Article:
THINGS SOUNDED MUCH THE SAME a few weeks ago when, in the days after the election, I called around to the various groups borne as much of Bushphobia as Kerryphilia and found everyone from ReDefeat Bush founder David Lytel in Washington, D.C., to the local Kerry grassroots club preoccupied with exit-poll numbers. Only Democracy for America (DFA), Governor Howard Deans alternative to the Democratic Party machine, had even considered moving on. "We got many, many people elected this year," boasted Laura Gross, the fast-talking, upbeat communications director of the Dean PAC. "Half of them were first-time candidates, and they won at all levels, from the state Legislature in Hawaii to the water-conservation board in Florida." Gross made no mention of Election Day irregularities; she focused on the Dean teams victories.
"We had people elected in the so-called red states everywhere from Utah to Idaho," Gross said. "The mayor of Salt Lake County, Peter Corroon, is a Democrat. We supported 13 men and 19 women, seven African-Americans, one Latino, one Asian, two gay and lesbian. Ten of them defeated incumbent Republicans." Northeast Philadelphia sent a "Dean Dozen" Democrat, Allyson Schwartz, to the U.S. House of Representatives, and Julia Boseman won the state senate race in North Carolinas 9th District. Montana elected a Democratic governor; Portland, a liberal mayor.
"Even in an off year theres going to be elections like these that we need to focus on," Gross said. "There are city and local races coming up this January. "Enough with the woe-is-me attitude."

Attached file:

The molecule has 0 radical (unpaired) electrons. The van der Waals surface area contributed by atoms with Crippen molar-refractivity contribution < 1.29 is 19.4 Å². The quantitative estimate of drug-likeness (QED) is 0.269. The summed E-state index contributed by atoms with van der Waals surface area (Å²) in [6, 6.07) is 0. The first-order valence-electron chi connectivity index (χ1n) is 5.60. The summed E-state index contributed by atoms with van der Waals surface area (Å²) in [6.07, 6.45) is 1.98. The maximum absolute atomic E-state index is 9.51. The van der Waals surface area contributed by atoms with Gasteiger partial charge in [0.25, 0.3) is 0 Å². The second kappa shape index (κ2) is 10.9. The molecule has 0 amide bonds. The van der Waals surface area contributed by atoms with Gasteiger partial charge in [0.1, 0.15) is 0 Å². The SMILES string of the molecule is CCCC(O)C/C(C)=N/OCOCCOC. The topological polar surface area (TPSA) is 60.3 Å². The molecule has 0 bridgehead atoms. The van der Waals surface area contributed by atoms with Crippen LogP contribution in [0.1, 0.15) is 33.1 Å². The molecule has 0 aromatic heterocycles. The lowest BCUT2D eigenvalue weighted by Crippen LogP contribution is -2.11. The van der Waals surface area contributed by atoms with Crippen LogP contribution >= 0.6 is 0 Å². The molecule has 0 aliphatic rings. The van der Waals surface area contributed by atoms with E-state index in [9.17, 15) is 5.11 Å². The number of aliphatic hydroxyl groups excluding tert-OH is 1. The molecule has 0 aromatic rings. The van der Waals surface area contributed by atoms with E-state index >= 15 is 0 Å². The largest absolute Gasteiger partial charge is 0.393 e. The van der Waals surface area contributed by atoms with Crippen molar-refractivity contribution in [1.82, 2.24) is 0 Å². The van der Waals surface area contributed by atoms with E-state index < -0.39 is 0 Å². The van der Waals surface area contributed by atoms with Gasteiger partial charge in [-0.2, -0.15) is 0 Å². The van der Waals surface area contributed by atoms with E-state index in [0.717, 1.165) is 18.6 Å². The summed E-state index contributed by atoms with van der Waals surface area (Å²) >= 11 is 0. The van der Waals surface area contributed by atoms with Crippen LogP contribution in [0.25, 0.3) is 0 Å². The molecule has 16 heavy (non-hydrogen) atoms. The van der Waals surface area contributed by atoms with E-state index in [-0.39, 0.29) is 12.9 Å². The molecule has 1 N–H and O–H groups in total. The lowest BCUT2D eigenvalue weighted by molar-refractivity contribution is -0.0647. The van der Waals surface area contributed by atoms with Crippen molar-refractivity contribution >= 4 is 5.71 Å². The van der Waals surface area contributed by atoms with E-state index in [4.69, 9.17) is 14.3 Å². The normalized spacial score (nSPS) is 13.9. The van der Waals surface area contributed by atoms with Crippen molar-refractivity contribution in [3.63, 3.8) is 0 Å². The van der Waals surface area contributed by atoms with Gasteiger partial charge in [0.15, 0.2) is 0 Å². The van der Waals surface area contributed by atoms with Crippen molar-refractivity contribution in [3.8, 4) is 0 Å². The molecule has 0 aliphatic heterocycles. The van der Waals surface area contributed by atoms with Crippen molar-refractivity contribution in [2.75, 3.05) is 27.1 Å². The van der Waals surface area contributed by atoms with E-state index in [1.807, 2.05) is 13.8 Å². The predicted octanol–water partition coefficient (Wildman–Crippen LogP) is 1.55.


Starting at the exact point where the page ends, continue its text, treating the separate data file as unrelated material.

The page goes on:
Gross optimism is refreshing. Judging by the discussion boards on the DFA Web site, however, it is still not shared by many of her organizations followers and contributors, many of whom pine for the moment when the Iowa screamer himself will take up the cause of voter fraud (although, as one poster remarked, if he ever does, he should avoid the word fraud and opt instead for the more reasonable irregularities.).
"Its just not really over for a number of people," says Lytel, who plans to speak this Saturday with the Reverend Jesse Jackson and reporter Greg Palast at a rally in Columbus, Ohio. "There are twice as many Americans who dont believe Bush was legitimately elected president as there are Ukrainians who dont believe Viktor Yanukovich won his election fairly." Lytel cites a recent Harris Poll that found that 38 percent of Democrats and 37 percent of people with no specific party identity believe there were "some" or "many" attempts at unlawful vote suppression. That works out, he concludes, to 18 million Democrats and 12 million independents roughly 30 million people. For context, the total population of Ukraine is around 37 million.
So why arent we in the U.S. marching in the street by the hundreds of thousands, as they are in the Ukraine? "Because Americans still continue to see Tom Brokaw and Dan Rather and Peter Jennings as hardworking journalists presenting the facts," says Lytel, "when in fact theyre the faces representing Viacom, General Electric and Disney. And the tools used to fix the election were much more subtle here."
Not to mention harder to expose. Dr. Steven Freeman of the University of Pennsylvania has published a report, "The Unexplained Exit Poll Discrepancy," arguing that its statistically impossible that every discrepancy between exit-poll numbers and official results in battleground states benefited Bush, but accusing no one in particular of actual wrongdoing. In recent days, an investigative reporter named Wayne Madsen has written two stories claiming that the Bush campaign relied on $29 million in Saudi money to orchestrate a widespread machine-hacking operation. Lytel calls him "a credible investigative journalist," but acknowledges that "If youre going to bring down the government, you need a named source." Nevertheless, strong evidence has begun to emerge from certain counties of voter intimidation and lost-and-found ballots affecting the outcomes of local elections. Ironically, its not coming from conspiracy theorists or revolutionary 527s, but from the hidebound Democratic Party.